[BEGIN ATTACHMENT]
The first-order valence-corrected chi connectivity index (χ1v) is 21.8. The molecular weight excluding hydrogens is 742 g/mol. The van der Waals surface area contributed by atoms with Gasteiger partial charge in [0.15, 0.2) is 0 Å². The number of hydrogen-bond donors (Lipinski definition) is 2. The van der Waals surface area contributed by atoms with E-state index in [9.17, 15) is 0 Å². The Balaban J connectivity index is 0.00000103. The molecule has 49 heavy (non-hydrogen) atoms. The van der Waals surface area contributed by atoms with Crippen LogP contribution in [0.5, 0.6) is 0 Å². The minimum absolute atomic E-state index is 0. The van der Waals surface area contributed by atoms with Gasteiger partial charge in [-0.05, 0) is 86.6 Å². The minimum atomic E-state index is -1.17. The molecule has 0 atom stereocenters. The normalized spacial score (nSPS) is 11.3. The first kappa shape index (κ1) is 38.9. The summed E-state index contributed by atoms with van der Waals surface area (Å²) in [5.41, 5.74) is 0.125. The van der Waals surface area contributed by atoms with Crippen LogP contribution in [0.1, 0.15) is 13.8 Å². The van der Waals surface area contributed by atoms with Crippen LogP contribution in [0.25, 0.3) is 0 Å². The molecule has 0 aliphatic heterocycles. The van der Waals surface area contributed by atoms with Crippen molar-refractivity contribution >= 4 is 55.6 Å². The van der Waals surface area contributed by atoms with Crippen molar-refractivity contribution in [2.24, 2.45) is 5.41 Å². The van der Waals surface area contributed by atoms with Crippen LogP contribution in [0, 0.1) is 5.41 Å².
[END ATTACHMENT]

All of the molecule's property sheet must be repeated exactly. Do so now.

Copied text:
The first-order valence-corrected chi connectivity index (χ1v) is 21.8. The molecular weight excluding hydrogens is 742 g/mol. The van der Waals surface area contributed by atoms with Gasteiger partial charge in [0.15, 0.2) is 0 Å². The number of hydrogen-bond donors (Lipinski definition) is 2. The van der Waals surface area contributed by atoms with E-state index in [9.17, 15) is 0 Å². The Balaban J connectivity index is 0.00000103. The molecule has 49 heavy (non-hydrogen) atoms. The van der Waals surface area contributed by atoms with Crippen LogP contribution in [0.5, 0.6) is 0 Å². The minimum absolute atomic E-state index is 0. The van der Waals surface area contributed by atoms with Gasteiger partial charge in [-0.05, 0) is 86.6 Å². The minimum atomic E-state index is -1.17. The molecule has 0 atom stereocenters. The normalized spacial score (nSPS) is 11.3. The first kappa shape index (κ1) is 38.9. The summed E-state index contributed by atoms with van der Waals surface area (Å²) in [5.41, 5.74) is 0.125. The van der Waals surface area contributed by atoms with Crippen LogP contribution in [0.1, 0.15) is 13.8 Å². The van der Waals surface area contributed by atoms with Crippen LogP contribution in [0.25, 0.3) is 0 Å². The molecule has 0 aliphatic heterocycles. The van der Waals surface area contributed by atoms with Crippen molar-refractivity contribution >= 4 is 55.6 Å². The van der Waals surface area contributed by atoms with Crippen molar-refractivity contribution in [2.24, 2.45) is 5.41 Å². The van der Waals surface area contributed by atoms with Crippen LogP contribution in [0, 0.1) is 5.41 Å².